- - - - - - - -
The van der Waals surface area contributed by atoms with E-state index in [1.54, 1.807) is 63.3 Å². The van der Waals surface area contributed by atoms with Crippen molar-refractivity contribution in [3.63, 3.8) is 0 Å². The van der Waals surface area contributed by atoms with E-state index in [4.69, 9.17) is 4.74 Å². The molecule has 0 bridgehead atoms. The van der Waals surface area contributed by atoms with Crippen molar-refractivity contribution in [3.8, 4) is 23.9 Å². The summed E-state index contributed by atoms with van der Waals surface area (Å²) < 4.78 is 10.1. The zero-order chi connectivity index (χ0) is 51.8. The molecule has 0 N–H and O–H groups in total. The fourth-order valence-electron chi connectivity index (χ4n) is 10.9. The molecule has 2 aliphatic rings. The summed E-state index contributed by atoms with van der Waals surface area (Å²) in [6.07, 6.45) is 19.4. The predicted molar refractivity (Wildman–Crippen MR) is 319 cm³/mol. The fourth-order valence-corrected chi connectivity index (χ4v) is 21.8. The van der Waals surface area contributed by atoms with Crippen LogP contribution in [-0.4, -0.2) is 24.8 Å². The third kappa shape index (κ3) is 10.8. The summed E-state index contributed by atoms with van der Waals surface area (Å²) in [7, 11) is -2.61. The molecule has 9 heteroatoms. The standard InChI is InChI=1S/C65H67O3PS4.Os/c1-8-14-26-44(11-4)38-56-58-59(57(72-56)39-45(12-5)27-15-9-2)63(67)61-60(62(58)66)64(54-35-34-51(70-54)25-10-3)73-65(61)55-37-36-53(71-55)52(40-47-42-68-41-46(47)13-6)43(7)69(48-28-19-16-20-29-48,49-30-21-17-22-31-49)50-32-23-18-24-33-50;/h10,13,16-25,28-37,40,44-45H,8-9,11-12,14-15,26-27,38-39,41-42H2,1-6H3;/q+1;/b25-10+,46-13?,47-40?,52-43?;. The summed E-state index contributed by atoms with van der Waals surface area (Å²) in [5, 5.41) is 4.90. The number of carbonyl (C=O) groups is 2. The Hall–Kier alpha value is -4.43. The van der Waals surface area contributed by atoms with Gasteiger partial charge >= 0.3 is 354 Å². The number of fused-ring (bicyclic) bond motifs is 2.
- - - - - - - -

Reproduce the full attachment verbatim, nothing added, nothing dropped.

The van der Waals surface area contributed by atoms with E-state index in [1.54, 1.807) is 63.3 Å². The van der Waals surface area contributed by atoms with Crippen molar-refractivity contribution in [3.63, 3.8) is 0 Å². The van der Waals surface area contributed by atoms with E-state index in [4.69, 9.17) is 4.74 Å². The molecule has 0 bridgehead atoms. The van der Waals surface area contributed by atoms with Crippen molar-refractivity contribution in [3.8, 4) is 23.9 Å². The summed E-state index contributed by atoms with van der Waals surface area (Å²) < 4.78 is 10.1. The zero-order chi connectivity index (χ0) is 51.8. The molecule has 0 N–H and O–H groups in total. The fourth-order valence-electron chi connectivity index (χ4n) is 10.9. The molecule has 2 aliphatic rings. The summed E-state index contributed by atoms with van der Waals surface area (Å²) in [6.07, 6.45) is 19.4. The predicted molar refractivity (Wildman–Crippen MR) is 319 cm³/mol. The fourth-order valence-corrected chi connectivity index (χ4v) is 21.8. The van der Waals surface area contributed by atoms with Crippen LogP contribution in [-0.4, -0.2) is 24.8 Å². The third kappa shape index (κ3) is 10.8. The summed E-state index contributed by atoms with van der Waals surface area (Å²) in [7, 11) is -2.61. The molecule has 9 heteroatoms. The standard InChI is InChI=1S/C65H67O3PS4.Os/c1-8-14-26-44(11-4)38-56-58-59(57(72-56)39-45(12-5)27-15-9-2)63(67)61-60(62(58)66)64(54-35-34-51(70-54)25-10-3)73-65(61)55-37-36-53(71-55)52(40-47-42-68-41-46(47)13-6)43(7)69(48-28-19-16-20-29-48,49-30-21-17-22-31-49)50-32-23-18-24-33-50;/h10,13,16-25,28-37,40,44-45H,8-9,11-12,14-15,26-27,38-39,41-42H2,1-6H3;/q+1;/b25-10+,46-13?,47-40?,52-43?;. The summed E-state index contributed by atoms with van der Waals surface area (Å²) in [5, 5.41) is 4.90. The number of carbonyl (C=O) groups is 2. The Hall–Kier alpha value is -4.43. The van der Waals surface area contributed by atoms with Gasteiger partial charge >= 0.3 is 354 Å². The number of fused-ring (bicyclic) bond motifs is 2.